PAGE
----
The coconut is one of the country’s dollar earners. “While coconut is one of the two agricultural commodities that earns the country more than a billion dollars in export revenues every year, its vast potential to earn even more has never been tapped because of numerous issues bugging the industry,” deplored Dr. William D. Dar, a former international administrator and now the president of Inang Lupa Movement which actively pursues urgent, collective, and cohesive action towards poverty alleviation, food and nutrition security, and economic prosperity.
For one, there’s an issue of low production. Nut production on the average was 13.8 million or 46 nuts per tree per year, according to Dar said. For another, most of the coconut trees grown in the country are now very old. In fact, 15 out of every 100 coconut trees are “past retirement age.” More than 44 million coconut trees are at least 60 years old.
Besides low yield per tree and aging trees, “the supply chain is largely unorganized and made up to dispersed small holdings that affects economies of scale in input supply, primary processing and marketing,” Dar noted.
The small production lots and high transport means “high costs of logistics, which affect both farmers and processors.” And in the global scene, he said, there are market threats from tariff and non-tariff barriers such as minimum residue levels and labeling regulations.
“Addressing low yields at the farm level can be an excellent move to helping realize the coconut industry’s potential as a bigger generator of export dollars,” Dar pointed out in his column appearing in a national daily.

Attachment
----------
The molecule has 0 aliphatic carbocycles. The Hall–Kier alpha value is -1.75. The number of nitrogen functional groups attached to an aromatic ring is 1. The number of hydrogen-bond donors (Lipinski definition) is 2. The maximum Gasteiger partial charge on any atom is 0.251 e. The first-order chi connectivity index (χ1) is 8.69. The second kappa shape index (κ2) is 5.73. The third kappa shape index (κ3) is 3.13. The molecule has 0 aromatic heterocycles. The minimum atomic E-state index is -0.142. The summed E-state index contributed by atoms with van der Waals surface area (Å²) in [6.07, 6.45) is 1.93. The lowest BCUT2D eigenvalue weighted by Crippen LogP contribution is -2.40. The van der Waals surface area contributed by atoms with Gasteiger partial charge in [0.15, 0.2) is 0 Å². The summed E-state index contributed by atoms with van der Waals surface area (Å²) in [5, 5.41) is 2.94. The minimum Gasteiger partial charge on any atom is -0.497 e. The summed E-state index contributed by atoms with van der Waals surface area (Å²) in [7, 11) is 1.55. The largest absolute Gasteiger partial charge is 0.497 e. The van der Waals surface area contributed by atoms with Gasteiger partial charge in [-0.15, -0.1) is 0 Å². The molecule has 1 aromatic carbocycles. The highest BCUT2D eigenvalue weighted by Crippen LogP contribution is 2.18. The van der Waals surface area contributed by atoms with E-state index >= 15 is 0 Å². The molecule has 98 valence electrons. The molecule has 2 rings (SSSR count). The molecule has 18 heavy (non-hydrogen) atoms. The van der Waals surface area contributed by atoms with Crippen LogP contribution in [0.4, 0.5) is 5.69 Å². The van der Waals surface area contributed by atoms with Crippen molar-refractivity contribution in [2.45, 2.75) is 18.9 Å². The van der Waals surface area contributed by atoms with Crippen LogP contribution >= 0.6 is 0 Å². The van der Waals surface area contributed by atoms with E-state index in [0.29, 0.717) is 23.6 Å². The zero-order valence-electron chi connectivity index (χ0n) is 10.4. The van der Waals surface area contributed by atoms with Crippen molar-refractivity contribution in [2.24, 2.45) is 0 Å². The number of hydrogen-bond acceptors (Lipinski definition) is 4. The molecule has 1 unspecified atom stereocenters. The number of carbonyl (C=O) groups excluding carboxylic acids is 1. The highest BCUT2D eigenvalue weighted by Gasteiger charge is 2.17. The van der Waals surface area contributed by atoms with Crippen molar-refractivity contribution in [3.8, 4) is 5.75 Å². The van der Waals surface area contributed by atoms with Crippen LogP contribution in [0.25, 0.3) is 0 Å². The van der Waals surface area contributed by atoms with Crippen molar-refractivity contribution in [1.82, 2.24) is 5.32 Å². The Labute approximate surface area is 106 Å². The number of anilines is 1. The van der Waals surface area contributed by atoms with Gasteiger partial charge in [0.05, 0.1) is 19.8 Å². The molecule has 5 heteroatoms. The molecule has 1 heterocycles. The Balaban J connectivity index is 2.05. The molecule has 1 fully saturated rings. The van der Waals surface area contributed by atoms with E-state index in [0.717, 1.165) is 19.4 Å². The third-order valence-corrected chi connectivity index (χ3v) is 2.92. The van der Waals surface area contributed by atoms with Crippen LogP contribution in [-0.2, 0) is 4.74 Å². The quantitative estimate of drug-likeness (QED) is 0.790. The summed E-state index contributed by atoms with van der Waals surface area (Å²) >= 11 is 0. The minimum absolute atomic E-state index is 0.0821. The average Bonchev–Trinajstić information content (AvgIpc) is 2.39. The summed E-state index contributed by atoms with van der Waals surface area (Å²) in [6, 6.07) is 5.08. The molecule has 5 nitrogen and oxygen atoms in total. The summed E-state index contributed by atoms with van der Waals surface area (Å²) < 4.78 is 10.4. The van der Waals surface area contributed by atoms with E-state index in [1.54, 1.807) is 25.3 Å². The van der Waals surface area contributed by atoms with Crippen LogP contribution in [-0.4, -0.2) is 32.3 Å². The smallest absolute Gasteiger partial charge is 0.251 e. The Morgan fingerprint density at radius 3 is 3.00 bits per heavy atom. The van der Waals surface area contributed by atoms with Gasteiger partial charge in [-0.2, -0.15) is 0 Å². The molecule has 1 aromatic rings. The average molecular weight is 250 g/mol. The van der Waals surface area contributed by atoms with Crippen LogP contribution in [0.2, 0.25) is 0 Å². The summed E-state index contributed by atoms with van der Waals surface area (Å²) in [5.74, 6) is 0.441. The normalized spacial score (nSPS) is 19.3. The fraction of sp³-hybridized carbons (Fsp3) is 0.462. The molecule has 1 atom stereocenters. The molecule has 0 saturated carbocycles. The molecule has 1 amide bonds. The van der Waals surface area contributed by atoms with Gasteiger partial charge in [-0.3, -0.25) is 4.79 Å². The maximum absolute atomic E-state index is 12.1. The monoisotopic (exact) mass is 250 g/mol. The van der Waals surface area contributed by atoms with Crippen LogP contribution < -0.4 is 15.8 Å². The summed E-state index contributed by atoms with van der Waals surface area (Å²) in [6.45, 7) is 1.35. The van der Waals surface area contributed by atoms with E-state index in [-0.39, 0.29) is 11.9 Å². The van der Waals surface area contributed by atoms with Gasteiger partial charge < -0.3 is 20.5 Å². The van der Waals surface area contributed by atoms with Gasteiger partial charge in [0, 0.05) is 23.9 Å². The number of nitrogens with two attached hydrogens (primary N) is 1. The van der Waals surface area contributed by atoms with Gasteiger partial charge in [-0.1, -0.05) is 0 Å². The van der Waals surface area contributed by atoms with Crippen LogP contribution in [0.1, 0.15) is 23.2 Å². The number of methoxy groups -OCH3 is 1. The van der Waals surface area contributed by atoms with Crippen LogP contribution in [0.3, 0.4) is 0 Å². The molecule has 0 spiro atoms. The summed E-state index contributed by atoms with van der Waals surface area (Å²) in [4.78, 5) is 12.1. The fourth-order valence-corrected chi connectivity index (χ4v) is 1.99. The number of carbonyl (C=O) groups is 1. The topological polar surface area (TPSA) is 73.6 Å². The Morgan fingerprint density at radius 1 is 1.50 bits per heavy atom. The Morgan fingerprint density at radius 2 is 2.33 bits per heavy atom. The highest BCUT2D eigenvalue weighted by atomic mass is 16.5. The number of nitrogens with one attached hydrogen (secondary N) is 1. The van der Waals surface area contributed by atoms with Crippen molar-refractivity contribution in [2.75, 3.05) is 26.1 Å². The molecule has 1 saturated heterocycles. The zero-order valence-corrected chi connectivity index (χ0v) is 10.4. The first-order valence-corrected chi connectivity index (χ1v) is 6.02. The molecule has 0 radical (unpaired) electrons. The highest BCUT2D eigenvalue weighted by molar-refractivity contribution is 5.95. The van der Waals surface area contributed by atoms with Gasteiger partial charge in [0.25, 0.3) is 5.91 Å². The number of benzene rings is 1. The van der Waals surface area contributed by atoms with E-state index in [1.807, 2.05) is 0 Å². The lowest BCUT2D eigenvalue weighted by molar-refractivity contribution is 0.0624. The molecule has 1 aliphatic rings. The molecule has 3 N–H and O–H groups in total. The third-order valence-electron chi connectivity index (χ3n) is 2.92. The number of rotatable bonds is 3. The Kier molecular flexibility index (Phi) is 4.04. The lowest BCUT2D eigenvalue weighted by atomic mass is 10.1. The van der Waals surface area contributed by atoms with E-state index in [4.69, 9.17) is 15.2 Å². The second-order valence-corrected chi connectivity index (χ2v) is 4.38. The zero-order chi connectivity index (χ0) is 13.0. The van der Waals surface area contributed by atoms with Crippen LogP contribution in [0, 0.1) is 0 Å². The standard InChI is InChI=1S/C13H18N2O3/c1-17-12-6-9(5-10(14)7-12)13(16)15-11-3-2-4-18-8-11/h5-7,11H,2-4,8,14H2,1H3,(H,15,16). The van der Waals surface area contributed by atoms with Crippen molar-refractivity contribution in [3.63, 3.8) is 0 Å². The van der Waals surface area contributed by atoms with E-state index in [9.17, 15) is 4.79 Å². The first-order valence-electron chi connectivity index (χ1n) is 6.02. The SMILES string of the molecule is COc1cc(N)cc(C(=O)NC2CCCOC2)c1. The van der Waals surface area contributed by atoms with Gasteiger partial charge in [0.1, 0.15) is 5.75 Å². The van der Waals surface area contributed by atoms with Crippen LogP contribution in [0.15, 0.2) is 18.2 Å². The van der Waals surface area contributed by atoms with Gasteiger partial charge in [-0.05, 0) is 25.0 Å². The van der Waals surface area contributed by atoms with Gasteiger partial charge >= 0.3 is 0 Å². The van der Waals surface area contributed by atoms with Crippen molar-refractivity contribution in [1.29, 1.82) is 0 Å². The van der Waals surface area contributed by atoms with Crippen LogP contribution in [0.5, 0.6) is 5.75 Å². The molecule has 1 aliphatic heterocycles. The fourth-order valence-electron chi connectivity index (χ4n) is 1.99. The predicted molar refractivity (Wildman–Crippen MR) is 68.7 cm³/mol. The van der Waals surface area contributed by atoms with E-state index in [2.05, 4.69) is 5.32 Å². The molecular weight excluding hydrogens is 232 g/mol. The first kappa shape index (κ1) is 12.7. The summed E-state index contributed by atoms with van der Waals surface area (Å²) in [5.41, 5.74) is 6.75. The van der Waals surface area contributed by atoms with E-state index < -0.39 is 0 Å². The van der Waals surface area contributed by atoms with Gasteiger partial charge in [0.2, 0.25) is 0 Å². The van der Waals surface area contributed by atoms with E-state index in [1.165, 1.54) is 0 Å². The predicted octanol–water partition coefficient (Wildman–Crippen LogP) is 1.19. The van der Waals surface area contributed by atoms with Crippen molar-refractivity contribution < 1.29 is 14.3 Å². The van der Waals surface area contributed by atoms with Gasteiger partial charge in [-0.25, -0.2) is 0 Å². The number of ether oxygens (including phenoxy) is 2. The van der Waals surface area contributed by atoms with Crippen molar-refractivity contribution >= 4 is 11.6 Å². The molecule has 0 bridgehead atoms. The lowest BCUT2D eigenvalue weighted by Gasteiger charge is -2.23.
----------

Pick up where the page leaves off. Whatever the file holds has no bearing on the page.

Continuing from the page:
He considered the 46 nuts per tree per year as “ridiculously low.” In comparison, India gets an average of 250 nuts per tree per year while in Mexico it goes up to 300 nuts and 400 nuts in Brazil.
“Obviously, the low yields are caused by poor genetics, nil fertilization, and limited replanting of tree stocks,” he said. “Also, 20% of coconut trees are already senile while most trees are planted in marginal lands that also affect yield. Meanwhile, large lands planted to the crop have low genetic potential.”
Dar recommended ramping up research and development efforts to improve the productivity of coconut trees. “In short, we need science-based solutions,” he said.
According to Dar, it is possible to increase productivity of coconut trees from 46 nuts per year to 150 nuts per year by using the hybrids developed by the Philippine Coconut Authority. “Also, 300 nuts can be achieved in well-managed plantations by augmenting hybrid technology with good agricultural practices,” he said.
Efforts on research and development must address not only low productivity but also pests and diseases, the establishment of post-harvest and processing facilities, value addition, crop diversification (crops and livestock integration) and soil mapping.
He also wanted agribusiness development to be pursued. “This will also include provision for credit and other risk management tools (like insurance and subsidy), so farmers and processors can pursue innovations that have potentials to improve the coconut industry,” he said.
For coconut farmers, Dar suggested that capacity development that are in sync with the changing dynamics of the coconut industry sector due to climate change, budget crunch, and earth of an effective and efficient extension education service be relentlessly pursued.
The coconut industry badly needs government support as the global demand for coconut is expected to grow in the future. With the problems besetting the coconut industry, it may just be a matter of time that the Philippines will again be taken over by other coconut-producing countries from its ranking as the second-biggest producer of coconut in the world.
“The timely intervention by the government on the issues now confronting the local coconut industry would be very crucial for its survival,” Arranza stressed.